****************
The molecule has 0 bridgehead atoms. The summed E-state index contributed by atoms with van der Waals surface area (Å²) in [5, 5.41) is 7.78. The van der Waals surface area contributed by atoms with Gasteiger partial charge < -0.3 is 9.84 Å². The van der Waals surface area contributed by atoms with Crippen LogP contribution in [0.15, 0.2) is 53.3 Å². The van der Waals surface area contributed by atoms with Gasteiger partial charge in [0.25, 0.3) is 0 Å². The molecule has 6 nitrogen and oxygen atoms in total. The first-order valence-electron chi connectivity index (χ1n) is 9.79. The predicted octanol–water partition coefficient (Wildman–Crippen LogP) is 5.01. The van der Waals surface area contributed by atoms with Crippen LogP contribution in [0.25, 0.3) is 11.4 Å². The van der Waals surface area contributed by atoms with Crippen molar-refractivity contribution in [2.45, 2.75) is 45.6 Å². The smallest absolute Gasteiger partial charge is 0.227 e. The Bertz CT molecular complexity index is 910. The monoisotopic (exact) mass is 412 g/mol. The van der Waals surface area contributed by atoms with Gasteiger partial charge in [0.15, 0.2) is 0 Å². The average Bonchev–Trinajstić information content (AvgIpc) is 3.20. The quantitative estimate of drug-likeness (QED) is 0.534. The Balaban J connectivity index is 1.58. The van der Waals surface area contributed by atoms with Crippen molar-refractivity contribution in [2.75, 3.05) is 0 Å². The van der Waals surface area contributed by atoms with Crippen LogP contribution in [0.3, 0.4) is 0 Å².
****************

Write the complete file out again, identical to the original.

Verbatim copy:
The molecule has 0 bridgehead atoms. The summed E-state index contributed by atoms with van der Waals surface area (Å²) in [5, 5.41) is 7.78. The van der Waals surface area contributed by atoms with Gasteiger partial charge < -0.3 is 9.84 Å². The van der Waals surface area contributed by atoms with Crippen LogP contribution in [0.15, 0.2) is 53.3 Å². The van der Waals surface area contributed by atoms with Gasteiger partial charge in [0.25, 0.3) is 0 Å². The molecule has 6 nitrogen and oxygen atoms in total. The first-order valence-electron chi connectivity index (χ1n) is 9.79. The predicted octanol–water partition coefficient (Wildman–Crippen LogP) is 5.01. The van der Waals surface area contributed by atoms with Crippen LogP contribution in [0.25, 0.3) is 11.4 Å². The van der Waals surface area contributed by atoms with Crippen molar-refractivity contribution in [2.45, 2.75) is 45.6 Å². The smallest absolute Gasteiger partial charge is 0.227 e. The Bertz CT molecular complexity index is 910. The monoisotopic (exact) mass is 412 g/mol. The van der Waals surface area contributed by atoms with Gasteiger partial charge in [0.15, 0.2) is 0 Å². The average Bonchev–Trinajstić information content (AvgIpc) is 3.20. The quantitative estimate of drug-likeness (QED) is 0.534. The Balaban J connectivity index is 1.58. The van der Waals surface area contributed by atoms with Crippen molar-refractivity contribution in [2.75, 3.05) is 0 Å². The van der Waals surface area contributed by atoms with Crippen LogP contribution in [0.3, 0.4) is 0 Å².